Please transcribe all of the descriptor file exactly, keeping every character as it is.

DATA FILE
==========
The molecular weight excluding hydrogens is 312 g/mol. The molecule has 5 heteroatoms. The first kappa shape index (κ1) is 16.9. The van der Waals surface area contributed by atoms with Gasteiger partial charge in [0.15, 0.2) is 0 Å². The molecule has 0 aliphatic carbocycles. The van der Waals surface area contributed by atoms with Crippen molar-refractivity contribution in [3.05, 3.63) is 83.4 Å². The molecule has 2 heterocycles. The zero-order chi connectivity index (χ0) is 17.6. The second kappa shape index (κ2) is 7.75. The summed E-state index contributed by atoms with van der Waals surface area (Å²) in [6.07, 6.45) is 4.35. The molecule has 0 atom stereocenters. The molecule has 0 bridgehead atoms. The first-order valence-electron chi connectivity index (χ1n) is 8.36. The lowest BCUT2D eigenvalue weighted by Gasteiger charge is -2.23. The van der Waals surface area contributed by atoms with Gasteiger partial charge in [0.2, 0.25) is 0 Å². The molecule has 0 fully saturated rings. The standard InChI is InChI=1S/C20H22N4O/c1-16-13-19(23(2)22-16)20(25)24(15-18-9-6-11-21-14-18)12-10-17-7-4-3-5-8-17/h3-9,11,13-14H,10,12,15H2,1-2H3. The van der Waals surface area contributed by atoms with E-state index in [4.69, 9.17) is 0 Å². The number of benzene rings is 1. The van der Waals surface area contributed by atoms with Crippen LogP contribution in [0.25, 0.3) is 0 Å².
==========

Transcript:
The molecular weight excluding hydrogens is 312 g/mol. The molecule has 5 heteroatoms. The first kappa shape index (κ1) is 16.9. The van der Waals surface area contributed by atoms with Gasteiger partial charge in [0.15, 0.2) is 0 Å². The molecule has 0 aliphatic carbocycles. The van der Waals surface area contributed by atoms with Crippen molar-refractivity contribution in [3.05, 3.63) is 83.4 Å². The molecule has 2 heterocycles. The zero-order chi connectivity index (χ0) is 17.6. The second kappa shape index (κ2) is 7.75. The summed E-state index contributed by atoms with van der Waals surface area (Å²) in [6.07, 6.45) is 4.35. The molecule has 0 atom stereocenters. The molecule has 0 bridgehead atoms. The first-order valence-electron chi connectivity index (χ1n) is 8.36. The lowest BCUT2D eigenvalue weighted by Gasteiger charge is -2.23. The van der Waals surface area contributed by atoms with Gasteiger partial charge in [0.2, 0.25) is 0 Å². The molecule has 0 fully saturated rings. The standard InChI is InChI=1S/C20H22N4O/c1-16-13-19(23(2)22-16)20(25)24(15-18-9-6-11-21-14-18)12-10-17-7-4-3-5-8-17/h3-9,11,13-14H,10,12,15H2,1-2H3. The van der Waals surface area contributed by atoms with E-state index in [4.69, 9.17) is 0 Å². The number of benzene rings is 1. The van der Waals surface area contributed by atoms with Crippen LogP contribution in [0.25, 0.3) is 0 Å².